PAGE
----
The Pacific NW offers many great places to river SUP. Hala ambassador Luke Spencer details some of his go-to rivers in Oregon. While flows are paramount when deciding where and when to paddle, all of Spencer’s favorite runs can be paddled year round! It is the primary reason he calls the Pacific Northwest home.
Oregon Summer Runs – We all love paddling when the sun’s out, but for those that paddle in the NW we all know the best time to paddle is November through June. While there are certainly places to hit in July, August, and September, best paddling by far definitely occurs in the fall, winter, and spring. In spite of this, if you’re set on getting some sun rays, here are a few options:
Deschutes River: Head to the city of Maupin for sun, good flows, and plenty of class III all summer on the Deschutes River. Bend, less than two hours south and downstream, offers river surfing at the famous Bend Whitewater Park. Don’t miss out on the local craft beer after your session!
Clackamas River: Accessed in an hour or less out of Portland on the west side of the Cascades, the Clack offers crystal clear water, evergreens, and a variety of runs suited to everyone’s needs. For paddleboarders seeking the quintessential feel of the Pacific Northwest, the Clackamas is a must.
North Santiam: Flowing out of Detroit Reservoir from the western slope of the Cascade Mountains, the North Santiam provides adequate summer levels. Enjoy fun class II-III by putting in at Packsaddle Park and making your way down to Mill City to end with a bang over Mill City Falls. Continue downstream below Fisherman’s Access for a relaxing class II stretch.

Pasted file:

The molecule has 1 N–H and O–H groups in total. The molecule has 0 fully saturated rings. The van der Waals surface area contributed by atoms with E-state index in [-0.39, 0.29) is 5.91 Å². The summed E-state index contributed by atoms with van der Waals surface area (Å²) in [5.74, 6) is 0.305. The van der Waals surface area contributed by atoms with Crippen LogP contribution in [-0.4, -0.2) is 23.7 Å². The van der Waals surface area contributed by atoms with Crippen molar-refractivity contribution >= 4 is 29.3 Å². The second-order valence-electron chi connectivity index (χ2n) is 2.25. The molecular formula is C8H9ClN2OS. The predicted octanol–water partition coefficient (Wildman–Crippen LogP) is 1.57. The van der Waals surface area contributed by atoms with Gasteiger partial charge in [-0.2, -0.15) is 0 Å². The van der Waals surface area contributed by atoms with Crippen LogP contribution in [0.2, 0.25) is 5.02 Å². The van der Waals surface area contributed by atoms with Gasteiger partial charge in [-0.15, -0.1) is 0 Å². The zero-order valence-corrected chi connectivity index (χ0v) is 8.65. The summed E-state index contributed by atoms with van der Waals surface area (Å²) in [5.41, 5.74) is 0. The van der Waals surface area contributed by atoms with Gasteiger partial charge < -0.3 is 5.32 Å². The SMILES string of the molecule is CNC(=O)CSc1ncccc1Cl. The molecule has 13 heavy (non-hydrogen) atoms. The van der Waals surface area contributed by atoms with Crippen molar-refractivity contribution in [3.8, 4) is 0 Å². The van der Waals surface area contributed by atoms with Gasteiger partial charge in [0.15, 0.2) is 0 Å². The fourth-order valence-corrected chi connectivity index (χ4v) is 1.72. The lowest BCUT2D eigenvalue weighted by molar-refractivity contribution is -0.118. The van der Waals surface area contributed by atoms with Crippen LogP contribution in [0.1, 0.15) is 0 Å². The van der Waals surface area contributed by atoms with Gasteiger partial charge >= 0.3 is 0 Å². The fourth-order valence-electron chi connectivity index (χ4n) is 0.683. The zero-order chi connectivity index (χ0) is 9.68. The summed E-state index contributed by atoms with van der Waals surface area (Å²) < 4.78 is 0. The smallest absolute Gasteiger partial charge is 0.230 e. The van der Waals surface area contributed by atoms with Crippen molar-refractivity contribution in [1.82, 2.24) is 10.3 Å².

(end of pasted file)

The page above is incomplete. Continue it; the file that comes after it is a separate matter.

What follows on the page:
Rainy Season Runs – Grab your thick wetsuit or drysuit and explore what the rainy season has to offer: less exposed rocks, great river surfing, and plenty of variety.
Sandy River: Winding down from the slopes of Mt. Hood, the Sandy offers beginner to expert paddling and beautiful scenery. For fun, check out class II-III Revenue Bridge to Dodge Park run. For scenery, float the class II Dodge Park to Oxbow Park stretch.
Hood River: When the water is high and rising, you’ll find locals from the Gorge area descending towards the town of Hood River on their boards. Here, a consistent gradient provides plenty of action that differs from many of the other more pool drop runs in Oregon.
Molalla River: The Molalla is possibly one of the most scenic rivers that you’ll have all to yourself. On the Three Bears run, columnar basalt decorates the canyon walls while fun and challenging pool drop rapids stair step their way down to the takeout. Below the Three Bears are multiple class II stretches and with a little, local beta river waves that shouldn’t be hard to find.
Wilson River: Located in the Northern Coast Range with an annual average rainfall greater than any other spot in Oregon (and that’s saying something), the Wilson really does have it all. An unmatched landscape, awesome class II-IV stretches, and some of the best river surfing in the NW!